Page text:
the electrical connector forming first and second electrical signal connections between the first and second connector halves when the first and second connector halves are engaged with one another, the first electrical signal connection electrically connecting the field side terminal with one of the intake section and the output section of the signal processing circuit and the second electrical connection electrically connecting the controller-side terminal with the other of the intake section and the output section of the signal processing circuit wherein the I/O signal is received by one of the field-side terminal and the controller-side terminal and the processed I/O signal is received by and is accessible from the other of the field-side terminal and the controller-side terminal for further transmission of the processed I/O signal away from the universal I/O interposer system and to the field device or to the controller; and
the interposer circuit carrier being selectively attachable and detachable from the base without requiring removal of the signal lines from the terminals.

2. The universal I/O interposer system of claim 1 wherein the signal processing circuit comprises a fusing element disposed in series between the first connector half and the second connector half when the first and second connector halves are engaged with one another.

3. The universal I/O interposer system of claim 2 wherein the signal processing circuit comprises a blown fuse indicator.

4. The universal I/O interposer system of claim 1 wherein the base interposer circuit segment comprises a power terminal configured to be connected to a power source, the second connector half being electrically connected to the power terminal.

5. The universal I/O interposer system of claim 4 wherein the first connector half is configured to form a first power connection with the second connector half when the connector halves are engaged with one another, the first power connection electrically connecting the power terminal to one or both of the field-side terminal and the controller-side terminal.

6. The universal I/O interposer system of claim 4 wherein the second connector half is configured to not form a power connection with the first connector half when the connector halves are engaged with one another.

7. The universal I/O interposer system of claim 1 wherein the base comprises a fusing element connected electrically in series between the first connector half and the field-side terminal or the controller-side terminal.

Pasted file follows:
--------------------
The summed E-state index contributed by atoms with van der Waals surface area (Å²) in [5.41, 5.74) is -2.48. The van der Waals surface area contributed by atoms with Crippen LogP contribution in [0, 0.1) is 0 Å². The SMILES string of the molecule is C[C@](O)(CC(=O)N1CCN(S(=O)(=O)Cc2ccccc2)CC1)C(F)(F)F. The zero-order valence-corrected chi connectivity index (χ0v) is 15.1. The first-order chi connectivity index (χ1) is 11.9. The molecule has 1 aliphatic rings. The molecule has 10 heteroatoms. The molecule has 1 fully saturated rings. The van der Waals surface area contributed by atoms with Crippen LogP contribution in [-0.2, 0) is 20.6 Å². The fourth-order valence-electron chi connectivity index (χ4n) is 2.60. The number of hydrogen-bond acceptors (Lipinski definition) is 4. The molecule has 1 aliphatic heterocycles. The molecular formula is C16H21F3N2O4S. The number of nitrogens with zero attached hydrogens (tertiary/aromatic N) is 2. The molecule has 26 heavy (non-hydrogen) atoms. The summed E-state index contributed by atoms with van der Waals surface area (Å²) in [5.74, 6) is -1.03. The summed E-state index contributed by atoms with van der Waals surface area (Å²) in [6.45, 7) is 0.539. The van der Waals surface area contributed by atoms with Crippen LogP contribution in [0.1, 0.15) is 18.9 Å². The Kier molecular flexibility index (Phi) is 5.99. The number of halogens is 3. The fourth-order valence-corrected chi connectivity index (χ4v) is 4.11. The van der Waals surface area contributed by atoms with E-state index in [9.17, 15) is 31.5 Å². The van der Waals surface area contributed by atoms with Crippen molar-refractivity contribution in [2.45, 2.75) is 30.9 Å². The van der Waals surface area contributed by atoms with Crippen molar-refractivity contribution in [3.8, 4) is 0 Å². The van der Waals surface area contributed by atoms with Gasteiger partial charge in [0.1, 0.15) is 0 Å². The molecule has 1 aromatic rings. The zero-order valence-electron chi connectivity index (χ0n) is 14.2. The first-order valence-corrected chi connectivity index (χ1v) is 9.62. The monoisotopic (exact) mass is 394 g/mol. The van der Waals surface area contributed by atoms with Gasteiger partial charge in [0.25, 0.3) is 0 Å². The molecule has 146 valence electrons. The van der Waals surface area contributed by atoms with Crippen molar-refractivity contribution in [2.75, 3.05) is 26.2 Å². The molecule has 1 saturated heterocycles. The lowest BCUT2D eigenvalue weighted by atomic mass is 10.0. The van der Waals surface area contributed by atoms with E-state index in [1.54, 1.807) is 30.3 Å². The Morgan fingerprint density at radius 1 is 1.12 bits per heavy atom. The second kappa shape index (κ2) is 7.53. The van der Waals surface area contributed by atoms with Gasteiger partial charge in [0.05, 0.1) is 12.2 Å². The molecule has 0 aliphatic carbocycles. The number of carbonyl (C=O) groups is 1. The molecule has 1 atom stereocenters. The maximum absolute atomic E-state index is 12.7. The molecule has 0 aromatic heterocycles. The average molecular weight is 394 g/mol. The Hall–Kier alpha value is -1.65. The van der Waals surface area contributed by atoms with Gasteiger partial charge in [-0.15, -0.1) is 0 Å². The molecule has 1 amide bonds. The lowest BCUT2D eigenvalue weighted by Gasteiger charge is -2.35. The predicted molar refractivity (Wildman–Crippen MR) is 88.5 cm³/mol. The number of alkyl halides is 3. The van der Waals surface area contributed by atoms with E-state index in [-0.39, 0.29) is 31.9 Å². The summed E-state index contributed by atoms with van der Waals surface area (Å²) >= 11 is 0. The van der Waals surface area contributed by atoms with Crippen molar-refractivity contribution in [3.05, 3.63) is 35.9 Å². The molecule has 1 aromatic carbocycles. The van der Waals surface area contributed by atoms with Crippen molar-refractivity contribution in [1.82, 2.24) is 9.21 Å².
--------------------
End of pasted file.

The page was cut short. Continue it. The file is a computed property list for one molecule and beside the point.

8. The universal I/O interposer system of claim 7 wherein the fusing element is disposed in series between the output section of the signal processing circuit and the terminal connected to the fusing element.

9. The universal I/O interposer system of claim 1 wherein the signal processing circuit includes a manually-operated circuit breaker.

10. The universal I/O interposer system of claim 1 wherein the signal processing circuit is a relay circuit.

11. The universal I/O interposer system of claim 1 wherein the signal processing circuit is a signal conditioning circuit.

12. The universal I/O interposer system of claim 1 wherein the signal processing circuit is a pass-through circuit.

13. The universal I/O interposer system of claim 1 wherein the signal processing circuit is an electrical protection circuit.

14. The universal I/O interposer system of claim 1 wherein the base comprises one or more additional terminals configured for terminating respective shield lines of the signal line extending from the I/O device.

15. The universal I/O interposer system of claim 1 wherein the base comprises a board, the second electrical connector attached to the board, the field-side terminal and the controller side terminal carried in respective terminal blocks.

16. The universal I/O interposer system of claim 1 wherein the base comprises a plurality of like base interposer circuit segments, the field-side terminal and the controller-side terminal of each base interposer circuit segment being configured to transmit an I/O signal only to and from the first connector half of the base interposer circuit and not to any of the other base interposer circuit segments whereby I/O signals received by the universal I/O interposer assembly are received and processed independently of one another, and the processed I/O signals generated by the universal I/O interposer system are output independently of one another.

17. The universal I/O interposer system of claim 16 wherein the controller-side terminals of the plurality of base interposer circuit segments are contained in a third electrical connector half.

18. The universal I/O interposer system of claim 16 wherein the base comprises a first power terminal configured to be connected to a power source and each base interposer circuit segment comprises a second power terminal electrically connected to the field-side terminal, the first power terminal connected to the second power terminals by a power bus.

19. The universal I/O interposer system of claim 4 wherein the base comprises a plurality of like base interposer circuit segments sharing a common power terminal and a first power bus extending from the power terminal to each second connector half to electrically connect each second connector half to the power terminal.

20. The universal I/O interposer system of claim 19 wherein the base comprises a second power terminal and a second power bus extending from the second power terminal to each second connector half.

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Patent History
Patent number: 9971727
Type: Grant
Filed: Jun 2, 2015
Date of Patent: May 15, 2018
Patent Publication Number: 20160259752
Assignee: Phoenix Contact Development and Manufacturing, Inc. (Middletown, PA)
Inventors: Craig Alan Brodbeck (Lancaster, PA), Michael Anthony Correll (Hershey, PA), Talon Coe Kephart (Lancaster, PA), Stephen Craig Klinger (Hummelstown, PA), Brian Anthony Linton (Harrisburg, PA), Davis Mathews (Lewisberry, PA), Matthew John Wynn (Elizabethtown, PA)
Primary Examiner: Henry Tsai
Assistant Examiner: Aurangzeb Hassan
Application Number: 15/028,206
Classifications
Current U.S. Class: Receptacle Having Two Directly Opposed Contact Arms And Open Sides Between Arms (439/249)
International Classification: G06F 13/20 (20060101); G06F 13/40 (20060101); G05B 19/042 (20060101); G06F 13/42 (20060101); G06F 13/38 (20060101);